In 1611, the second-generation Lord of the Kaga Domain, Maeda Toshinaga, is said to have had water from the “Wakuura-no Yu (hot spring of Wakuura)” delivered to him to treat swelling, boosting the popularity of Wakura Onsen. Then in 1641, the third-generation Lord of the Kaga Domain, Maeda Toshitsune, ordered the springhead to be tidied up to make it easier to use as a healing hot spring. Reclamation work was carried out to create Yushima (hot spring island) in the bay.
After that, Wakura came to be visited by many people seeking its healing powers, even leading to the popularity of a local song about Wakura: “Wakura, Wakura-to, ie-nara nanatsu, shima-ni yu-ga denya, dare ikoya.” It translates to, “Who would go to Wakura, with only seven houses, if it weren’t for its hot spring?” The song was sung in envy of its popularity as a hot spring resort. Reclamation work continued on the island, and a bridge was constructed.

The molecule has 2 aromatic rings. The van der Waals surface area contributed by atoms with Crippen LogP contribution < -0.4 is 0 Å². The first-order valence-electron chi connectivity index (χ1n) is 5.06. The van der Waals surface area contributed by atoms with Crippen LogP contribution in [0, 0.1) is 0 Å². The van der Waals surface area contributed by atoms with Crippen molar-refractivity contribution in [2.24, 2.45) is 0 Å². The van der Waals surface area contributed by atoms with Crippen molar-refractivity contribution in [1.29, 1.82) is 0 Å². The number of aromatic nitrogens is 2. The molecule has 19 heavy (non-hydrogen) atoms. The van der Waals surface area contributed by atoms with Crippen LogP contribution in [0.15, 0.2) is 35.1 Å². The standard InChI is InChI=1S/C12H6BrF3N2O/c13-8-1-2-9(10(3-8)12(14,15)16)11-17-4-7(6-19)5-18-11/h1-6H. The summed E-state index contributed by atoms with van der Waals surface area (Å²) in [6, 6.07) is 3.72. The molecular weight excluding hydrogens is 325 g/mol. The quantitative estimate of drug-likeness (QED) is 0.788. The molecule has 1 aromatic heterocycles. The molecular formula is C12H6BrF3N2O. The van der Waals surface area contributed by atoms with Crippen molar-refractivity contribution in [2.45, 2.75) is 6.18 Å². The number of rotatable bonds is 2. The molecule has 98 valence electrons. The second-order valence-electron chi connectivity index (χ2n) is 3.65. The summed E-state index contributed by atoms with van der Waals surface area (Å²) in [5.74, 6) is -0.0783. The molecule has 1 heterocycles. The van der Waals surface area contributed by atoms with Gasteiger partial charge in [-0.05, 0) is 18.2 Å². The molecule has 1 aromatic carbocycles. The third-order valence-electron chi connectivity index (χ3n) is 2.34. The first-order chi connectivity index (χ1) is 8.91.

Then in 1654, when a permit was issued for the building of “yadokatakasegi (commercial facilities),” large “yuzaya (public bath facilities),” “kosen-yado (inns with low-temperature springs)” and “uchiyu-yado (inns with indoor springs)” were built. In 1674, the Kaga Domain ordered therenaming of Wakuura to Wakura to prevent misspelling of the name. After that, the popularity of Wakura spread quickly, and it came to be visited by courtiers from as far away as Kyoto and wealthy merchants, painters and haiku poets from Osaka.